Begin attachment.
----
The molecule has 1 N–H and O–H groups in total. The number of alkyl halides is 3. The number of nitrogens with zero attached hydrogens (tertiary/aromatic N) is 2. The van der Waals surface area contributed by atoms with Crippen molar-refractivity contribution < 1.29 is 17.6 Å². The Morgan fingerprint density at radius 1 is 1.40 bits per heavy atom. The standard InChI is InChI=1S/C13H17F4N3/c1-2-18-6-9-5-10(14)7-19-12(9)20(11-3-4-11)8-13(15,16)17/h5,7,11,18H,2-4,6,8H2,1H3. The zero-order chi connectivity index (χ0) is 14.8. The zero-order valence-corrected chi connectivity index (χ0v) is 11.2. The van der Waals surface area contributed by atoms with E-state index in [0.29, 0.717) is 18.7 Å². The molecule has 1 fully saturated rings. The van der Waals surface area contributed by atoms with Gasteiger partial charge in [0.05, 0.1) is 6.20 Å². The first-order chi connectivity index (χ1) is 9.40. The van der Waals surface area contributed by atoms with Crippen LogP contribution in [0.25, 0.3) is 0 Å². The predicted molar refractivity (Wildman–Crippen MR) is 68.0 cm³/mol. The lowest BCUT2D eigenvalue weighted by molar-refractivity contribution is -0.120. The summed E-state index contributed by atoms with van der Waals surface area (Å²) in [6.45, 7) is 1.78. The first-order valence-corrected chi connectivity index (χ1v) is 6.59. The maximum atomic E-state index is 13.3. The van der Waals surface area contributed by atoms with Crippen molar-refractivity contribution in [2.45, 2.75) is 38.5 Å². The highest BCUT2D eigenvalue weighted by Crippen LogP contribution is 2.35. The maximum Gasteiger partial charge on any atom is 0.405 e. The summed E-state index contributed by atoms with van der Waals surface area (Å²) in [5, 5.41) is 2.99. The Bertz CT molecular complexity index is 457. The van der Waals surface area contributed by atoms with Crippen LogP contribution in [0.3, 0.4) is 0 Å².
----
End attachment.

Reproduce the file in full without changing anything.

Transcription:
The molecule has 1 N–H and O–H groups in total. The number of alkyl halides is 3. The number of nitrogens with zero attached hydrogens (tertiary/aromatic N) is 2. The van der Waals surface area contributed by atoms with Crippen molar-refractivity contribution < 1.29 is 17.6 Å². The Morgan fingerprint density at radius 1 is 1.40 bits per heavy atom. The standard InChI is InChI=1S/C13H17F4N3/c1-2-18-6-9-5-10(14)7-19-12(9)20(11-3-4-11)8-13(15,16)17/h5,7,11,18H,2-4,6,8H2,1H3. The zero-order chi connectivity index (χ0) is 14.8. The zero-order valence-corrected chi connectivity index (χ0v) is 11.2. The van der Waals surface area contributed by atoms with E-state index in [0.29, 0.717) is 18.7 Å². The molecule has 1 fully saturated rings. The van der Waals surface area contributed by atoms with Gasteiger partial charge in [0.05, 0.1) is 6.20 Å². The first-order chi connectivity index (χ1) is 9.40. The van der Waals surface area contributed by atoms with Crippen LogP contribution in [0.25, 0.3) is 0 Å². The predicted molar refractivity (Wildman–Crippen MR) is 68.0 cm³/mol. The lowest BCUT2D eigenvalue weighted by molar-refractivity contribution is -0.120. The summed E-state index contributed by atoms with van der Waals surface area (Å²) in [6.45, 7) is 1.78. The first-order valence-corrected chi connectivity index (χ1v) is 6.59. The maximum atomic E-state index is 13.3. The van der Waals surface area contributed by atoms with Crippen molar-refractivity contribution in [2.45, 2.75) is 38.5 Å². The highest BCUT2D eigenvalue weighted by Crippen LogP contribution is 2.35. The maximum Gasteiger partial charge on any atom is 0.405 e. The summed E-state index contributed by atoms with van der Waals surface area (Å²) in [5, 5.41) is 2.99. The Bertz CT molecular complexity index is 457. The van der Waals surface area contributed by atoms with Crippen LogP contribution in [0.3, 0.4) is 0 Å².